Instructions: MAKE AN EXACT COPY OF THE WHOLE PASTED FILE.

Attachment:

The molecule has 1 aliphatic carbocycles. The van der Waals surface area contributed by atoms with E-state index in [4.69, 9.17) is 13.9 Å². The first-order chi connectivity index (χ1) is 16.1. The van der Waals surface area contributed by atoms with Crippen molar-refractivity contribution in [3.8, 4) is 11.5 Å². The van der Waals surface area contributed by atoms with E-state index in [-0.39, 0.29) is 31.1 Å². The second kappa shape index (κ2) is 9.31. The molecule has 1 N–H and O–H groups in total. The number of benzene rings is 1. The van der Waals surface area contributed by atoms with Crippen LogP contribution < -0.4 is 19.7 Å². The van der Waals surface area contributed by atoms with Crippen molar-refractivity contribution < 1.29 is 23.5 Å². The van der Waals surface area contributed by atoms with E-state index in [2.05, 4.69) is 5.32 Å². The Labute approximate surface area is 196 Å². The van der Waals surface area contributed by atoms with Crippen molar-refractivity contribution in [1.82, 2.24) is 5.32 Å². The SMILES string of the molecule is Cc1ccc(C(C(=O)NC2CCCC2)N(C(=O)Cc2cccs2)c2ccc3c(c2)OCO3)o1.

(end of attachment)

The molecule has 1 aliphatic carbocycles. The van der Waals surface area contributed by atoms with E-state index in [4.69, 9.17) is 13.9 Å². The first-order chi connectivity index (χ1) is 16.1. The van der Waals surface area contributed by atoms with Crippen molar-refractivity contribution in [3.8, 4) is 11.5 Å². The van der Waals surface area contributed by atoms with E-state index in [-0.39, 0.29) is 31.1 Å². The second kappa shape index (κ2) is 9.31. The molecule has 1 N–H and O–H groups in total. The number of benzene rings is 1. The van der Waals surface area contributed by atoms with Crippen LogP contribution < -0.4 is 19.7 Å². The van der Waals surface area contributed by atoms with Crippen molar-refractivity contribution < 1.29 is 23.5 Å². The van der Waals surface area contributed by atoms with E-state index in [2.05, 4.69) is 5.32 Å². The Labute approximate surface area is 196 Å². The van der Waals surface area contributed by atoms with Crippen molar-refractivity contribution in [1.82, 2.24) is 5.32 Å². The SMILES string of the molecule is Cc1ccc(C(C(=O)NC2CCCC2)N(C(=O)Cc2cccs2)c2ccc3c(c2)OCO3)o1.